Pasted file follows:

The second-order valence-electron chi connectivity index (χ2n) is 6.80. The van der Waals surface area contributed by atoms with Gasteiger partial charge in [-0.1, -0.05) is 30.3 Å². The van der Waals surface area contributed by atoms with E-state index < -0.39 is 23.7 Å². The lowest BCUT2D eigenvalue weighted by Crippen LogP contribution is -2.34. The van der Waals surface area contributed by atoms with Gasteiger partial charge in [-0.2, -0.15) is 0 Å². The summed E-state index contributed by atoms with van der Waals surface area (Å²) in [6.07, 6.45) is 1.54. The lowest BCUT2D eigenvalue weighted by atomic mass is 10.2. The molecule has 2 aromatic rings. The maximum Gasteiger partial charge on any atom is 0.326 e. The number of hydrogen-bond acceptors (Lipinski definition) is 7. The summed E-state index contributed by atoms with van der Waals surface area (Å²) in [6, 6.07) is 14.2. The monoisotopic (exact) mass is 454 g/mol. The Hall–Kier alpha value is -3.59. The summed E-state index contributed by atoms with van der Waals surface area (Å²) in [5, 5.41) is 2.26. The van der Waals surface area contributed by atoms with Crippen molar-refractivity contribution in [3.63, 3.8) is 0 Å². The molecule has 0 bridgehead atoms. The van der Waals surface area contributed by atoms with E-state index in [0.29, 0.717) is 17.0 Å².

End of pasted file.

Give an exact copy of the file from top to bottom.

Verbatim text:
The second-order valence-electron chi connectivity index (χ2n) is 6.80. The van der Waals surface area contributed by atoms with Gasteiger partial charge in [-0.1, -0.05) is 30.3 Å². The van der Waals surface area contributed by atoms with E-state index < -0.39 is 23.7 Å². The lowest BCUT2D eigenvalue weighted by Crippen LogP contribution is -2.34. The van der Waals surface area contributed by atoms with Gasteiger partial charge in [-0.2, -0.15) is 0 Å². The summed E-state index contributed by atoms with van der Waals surface area (Å²) in [6.07, 6.45) is 1.54. The lowest BCUT2D eigenvalue weighted by atomic mass is 10.2. The molecule has 2 aromatic rings. The maximum Gasteiger partial charge on any atom is 0.326 e. The number of hydrogen-bond acceptors (Lipinski definition) is 7. The summed E-state index contributed by atoms with van der Waals surface area (Å²) in [6, 6.07) is 14.2. The monoisotopic (exact) mass is 454 g/mol. The Hall–Kier alpha value is -3.59. The summed E-state index contributed by atoms with van der Waals surface area (Å²) in [5, 5.41) is 2.26. The van der Waals surface area contributed by atoms with Crippen molar-refractivity contribution in [3.63, 3.8) is 0 Å². The molecule has 0 bridgehead atoms. The van der Waals surface area contributed by atoms with E-state index in [0.29, 0.717) is 17.0 Å².